In Singapore, after service fee and defaults, we typically have about mid to high single-digit returns depending on your portfolio construct.

We see some variation between the various markets due to local context. Since COVID-19, our default rate has increased. We started the year at possibly around 1.3% (1.3% - 1.4%), and as of now it’s at about 1.78%. It will probably end at around 2% at the end of 2020. So far, from an overall credit portfolio perspective, it has performed quite better compared to what we expected and the overall peers in the market. It is something that we aim to continue sustainably moving forward.

Its loan originations dropped in 2020 due to the pandemic

NA: Tell us about the key challenges that you are facing because of COVID-19 and how are you managing them?

KT: There are three key implications of COVID-19. Number one is on the borrower side. There is an increase in demand and credit risk. Around February, when Singapore entered code orange, we have preemptively adjusted our credit underwriting from a product perspective to focus on products that are closer to cash, notably trade finance. From a sector perspective, we have white, black and grey list of industries based on the likely impact of COVID-19. We shortened our tenure a bit, so that from a risk exposure perspective, it is more limited. These have enabled us to keep our credit performance well in the last few months.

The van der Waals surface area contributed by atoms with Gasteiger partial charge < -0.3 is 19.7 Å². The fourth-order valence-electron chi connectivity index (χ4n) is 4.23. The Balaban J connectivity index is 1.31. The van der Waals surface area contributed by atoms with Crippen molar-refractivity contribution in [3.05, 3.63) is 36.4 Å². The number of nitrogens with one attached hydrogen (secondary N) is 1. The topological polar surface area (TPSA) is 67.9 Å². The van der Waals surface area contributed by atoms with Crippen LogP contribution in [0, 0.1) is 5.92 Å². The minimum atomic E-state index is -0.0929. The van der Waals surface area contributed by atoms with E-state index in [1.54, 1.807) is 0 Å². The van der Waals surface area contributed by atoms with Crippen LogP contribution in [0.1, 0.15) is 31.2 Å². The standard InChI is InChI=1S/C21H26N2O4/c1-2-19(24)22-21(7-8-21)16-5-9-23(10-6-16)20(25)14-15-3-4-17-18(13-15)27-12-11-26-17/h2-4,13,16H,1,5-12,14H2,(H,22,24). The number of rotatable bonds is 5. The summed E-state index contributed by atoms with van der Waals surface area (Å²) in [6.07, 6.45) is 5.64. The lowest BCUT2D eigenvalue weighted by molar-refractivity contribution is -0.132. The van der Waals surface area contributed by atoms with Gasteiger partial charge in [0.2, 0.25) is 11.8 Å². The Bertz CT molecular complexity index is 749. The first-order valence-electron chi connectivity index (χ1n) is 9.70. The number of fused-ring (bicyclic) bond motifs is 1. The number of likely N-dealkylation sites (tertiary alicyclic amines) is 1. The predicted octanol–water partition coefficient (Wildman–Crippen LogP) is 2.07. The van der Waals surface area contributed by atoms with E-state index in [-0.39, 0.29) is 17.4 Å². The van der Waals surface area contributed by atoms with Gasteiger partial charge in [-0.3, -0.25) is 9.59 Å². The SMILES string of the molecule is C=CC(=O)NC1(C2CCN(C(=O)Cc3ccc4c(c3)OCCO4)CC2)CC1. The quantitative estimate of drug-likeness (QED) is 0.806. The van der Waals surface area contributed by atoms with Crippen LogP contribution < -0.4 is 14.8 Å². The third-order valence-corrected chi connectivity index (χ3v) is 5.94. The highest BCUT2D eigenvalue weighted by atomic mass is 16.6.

From an investor perspective, we see a sudden risk of credit crunch. Our typical renewal rates have been approximately 80% (before COVID-19) and that has dropped to meaningfully lower in April and May. We have a balance sheet credit line build up, which enabled us to continuously lend during this period of time, lending a lot more selectively. We have started seeing recovery as of June when our key markets have exited from lockdown.

From a platform perspective, having tightened our credit underwriting preemptively, our origination volume has fallen by approximately 20% to 30% in April and May. But, starting from June, it is gradually recovering. This has enabled our top line to recover steadily as well.

As of June, our revenue has recovered to nearly pre-COVID level.

NA: What has been your revenue growth in 2018 and 2019? And how close are you to achieving financial sustainability?